The Cummings Tower Issue I. William- m. Heiress of Mentieth, d.s.p. 10II. JOHN- m. MARJORY BALIOL, living in 1299 III. _______ - m. Alexander of Argyll IV. _______- m. Sir William Galbraith, Lord of Kyncaith V. ________- m. Galfrid de Mowbray
Ref: (1) English Heritage Battlefield Report: Lewes 1264 at: http://www.englishheritage.org.uk/upload/pdf/Lewes.pdf (2) Cal. Doc. Scot.- Vol. I, No. 2463; Cal. Pat. Rolls- 178 "The Scottish Nation"- William Anderson, A. Fullarton & Co., Edinburgh, 1880
10II. JOHN (ROBERT 1, WILLIAM 3, RICHARD 4, WILLIAM 5, RICHARD 6, JOHN 7) m. MARJORY BALIOL, d. of John Balliol of Barnard Castle d. 1302 Lochindorb castle Sir John the "Black Comyn" became Lord of Badenoch and was one of the nobles who settled the Norwegian marriage of Princess Margaret in 1281.
In 1286 at Alexander III's death he was chosen by Parliament one of the six Regents of Scotland during the minority of the Maiden of Norway. After the death of the Queen the "Black Comyn" became a candidate for the crown as descended from King Duncan by the daughter of his son Donald Bane. He did not push his claim for fear of jeopardising that of his brother-in-law John de Balliol. He was a committed ally of Balliol and assisted him in his struggle against Edward I and ws the driving force behind Balliol's claim to the throne and the revolt against Edward's demands. At the meeting of the competitors for the crown at Holywell-haugh 2 June 1291 John acknowledged Edward the feudal superior of Scotland and swore allegiance to the English King. After the election of Baliol to the vacant throne the "Black Comyn" seems to have retired from public life.
Lochindorb Castle Issue 11I. JOHN- m. JOAN PLANTAGENET, d. 4 Feb. 1305/6 II. Euphemia- m. Sir Andrew Moray of Petty III. ______- m. Sir William Galbraith Ref:
Robert Bruce and the Community of the Realm of Scotland- G.W.S. Barrow, 2005- p. 188 "The Scottish Nation"- William Anderson, A. Fullarton & Co., Edinburgh, 1880
11I. JOHN (ROBERT 1, WILLIAM 3, RICHARD 4, WILLIAM 5, RICHARD 6, JOHN 7, JOHN 8) m. JOAN PLANTAGENET, d. of William de Valence, Earl of Pembroke d. 10 Feb. 1305/6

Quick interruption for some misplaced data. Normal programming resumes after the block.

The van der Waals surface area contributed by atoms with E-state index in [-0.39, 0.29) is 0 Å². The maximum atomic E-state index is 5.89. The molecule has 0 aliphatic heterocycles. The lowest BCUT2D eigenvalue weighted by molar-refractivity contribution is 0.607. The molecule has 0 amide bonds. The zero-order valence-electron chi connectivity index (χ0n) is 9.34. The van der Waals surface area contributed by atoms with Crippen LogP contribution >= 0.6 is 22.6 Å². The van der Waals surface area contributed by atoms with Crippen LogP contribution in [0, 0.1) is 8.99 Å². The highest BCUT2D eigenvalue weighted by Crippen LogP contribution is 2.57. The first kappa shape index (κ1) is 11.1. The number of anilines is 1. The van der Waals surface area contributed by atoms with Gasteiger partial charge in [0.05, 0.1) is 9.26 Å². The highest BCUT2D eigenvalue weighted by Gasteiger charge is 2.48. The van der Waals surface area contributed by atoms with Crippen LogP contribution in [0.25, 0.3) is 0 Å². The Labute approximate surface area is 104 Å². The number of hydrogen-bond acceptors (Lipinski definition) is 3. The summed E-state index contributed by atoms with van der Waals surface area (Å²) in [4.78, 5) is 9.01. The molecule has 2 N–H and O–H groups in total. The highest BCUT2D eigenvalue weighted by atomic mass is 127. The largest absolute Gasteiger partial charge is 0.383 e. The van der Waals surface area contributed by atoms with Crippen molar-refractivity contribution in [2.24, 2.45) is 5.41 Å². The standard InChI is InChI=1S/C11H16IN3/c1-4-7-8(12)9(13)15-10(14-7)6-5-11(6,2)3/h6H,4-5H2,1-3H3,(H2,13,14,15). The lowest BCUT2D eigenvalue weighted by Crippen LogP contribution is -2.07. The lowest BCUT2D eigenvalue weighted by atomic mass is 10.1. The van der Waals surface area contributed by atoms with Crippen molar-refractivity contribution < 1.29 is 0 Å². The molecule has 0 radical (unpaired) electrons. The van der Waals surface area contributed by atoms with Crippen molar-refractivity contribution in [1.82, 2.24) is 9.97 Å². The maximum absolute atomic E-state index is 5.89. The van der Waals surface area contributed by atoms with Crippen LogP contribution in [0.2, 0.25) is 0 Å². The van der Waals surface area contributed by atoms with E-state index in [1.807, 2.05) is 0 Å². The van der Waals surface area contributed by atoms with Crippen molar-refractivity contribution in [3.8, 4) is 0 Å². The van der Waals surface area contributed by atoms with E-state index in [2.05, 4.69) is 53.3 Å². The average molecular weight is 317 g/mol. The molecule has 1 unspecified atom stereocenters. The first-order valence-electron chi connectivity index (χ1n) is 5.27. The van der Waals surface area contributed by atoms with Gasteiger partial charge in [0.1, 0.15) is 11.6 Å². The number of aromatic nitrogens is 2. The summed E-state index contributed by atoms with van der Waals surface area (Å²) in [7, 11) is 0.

John the "Red Comyn" possessed the same right to the throne as Baliol and he supported King Edward as long as he supported Baliol's interest. Upon the English King's insulting treatment of John Baliol the Scots revolted and John joined the army which destroyed much of Cumberland. He was among the force admitted to Dunbar castle by the Countess of March, Marjory Comyn which held off the English under Warene, Earl of Surrey. After the Battle of Dunbar 28 Apr. 1296 the castle surrendered and the "Red Comyn" was taken prisoner to the Tower of London, but soon released on condition that he took up service with King Edward in Flanders. After the English defeat by Wallace at Stirling bridge on 11 Sept. 1297 John was among the Scots who deserted the English and ended up in Paris where they appealed for aid from Philip IV, however, the only help they received was a ship back to Scotland. John then joined the patriots and commanded the cavalry at the battle of Falkirk 22 July 1298 when all his men ran from the field. The main Scottish sources, the chronicles of John Fordun and John Barbour, were composed decades after the event, long after the Comyns had been expelled from Scotland. The important thing to remember about Fordun and Barbour is that they were not composing detached historical narratives, but manifestos, so to speak, with a specific agenda in mind, namely to magnify Robert Bruce and diminish John Comyn. In Fordun John and his kin move on and off stage like operatic villains. Hating Wallace, they seem only to have appeared on the battlefield with premeditated treachery in mind—"For, on account of the ill-will, begotten of the sprig of envy, which the Comyns had conceived towards the aforesaid William, they, with their accomplices, forsook the field, and escaped unhurt." This is set alongside a commendation of Robert Bruce, the future king, who, in Fordun's account, fought on the side of the English and "was the means of bringing about the victory." Set against the partisan Scottish accounts we have the contemporary English record of the Lanercost Chronicle, partisan in a different way, which simply blames the inadequacy of the Scottish cavalry in general. Soon after the defeat John Comyn was to emerge as Guardian in place of Wallace, unlikely if treachery had been so manifest. John afterwards threatened to impeach Wallace for treason and he therefore voluntarily resigned as Governor of Scotland with John de Soulis and Sir John being chosen Regents. With no independent power base Wallace, whose prestige had always been based on the success of his army, had little choice but to resign as Guardian after Falkirk, though Fordun has him stepping down because of the "wickedness of the Comyns." In his place came one of the more unusual, and difficult, balancing acts in Scottish history: John Comyn and Robert Bruce the younger, who had now joined the patriot party. The Scots were still fighting on behalf of the absent King John, so Bruce must have paid lip service to the cause, though his royal ambitions were openly known. The records give little or nothing in the way of insight into the feelings and motives of these men, but it seems reasonably clear that hatred and suspicion of the one for the other were uppermost. At a meeting of a council of the magnates at Peebles in August 1299 an argument broke out, during which Comyn is said by an English spy to have seized Bruce by the throat. Seemingly to act as a mediator William Lamberton, Bishop of St. Andrews, was appointed as a third Guardian, not the best of arrangements as Lamberton was politically closer to Bruce. Bruce resigned before May 1300, when the restoration of King John was looking increasingly likely, leaving only Comyn and Lamberton, but even this was too much. When parliament assembled at Rutherglen it learned that "the bishop of St Andrews and sire John Comyn were at discord and the Stewart of Scotland and the earl of Atholl took the part of the bishop, and sir John Comyn said that he did not wish to be a guardian of the realm along with the bishop. But at length they were in accord and they elected Sir Ingram d'Umphraville to be one of the guardians of the realm in place of the earl of Carrick." This was obviously an arrangement that suited Comyn, because Umphraville was a close political associate and a kinsman of King John. With the Guardianship taking Scotland one way Robert Bruce went the other, making his peace with Edward by February 1302 in a document in which he expressed the fear that "the realm of Scotland might be removed from the hands of the king, which God forbid, and delivered to John Balliol, or to his son." The new triumvirate lasted to May 1301, when John de Soules emerged as sole Guardian, seemingly appointed by Balliol himself pending his return. The following year, with Soules leaving for France on a diplomatic mission, Comyn became sole Guardian, occupying the position for the next two years. Comyn became Lord of Badenoch following his father's death that same year. In 1300 when Edward invaded Scotland the Earl of Buchan and Sir John had an audience with the King and demanded that Baliol be permitted to reign over them and that their estates which had been unjustly given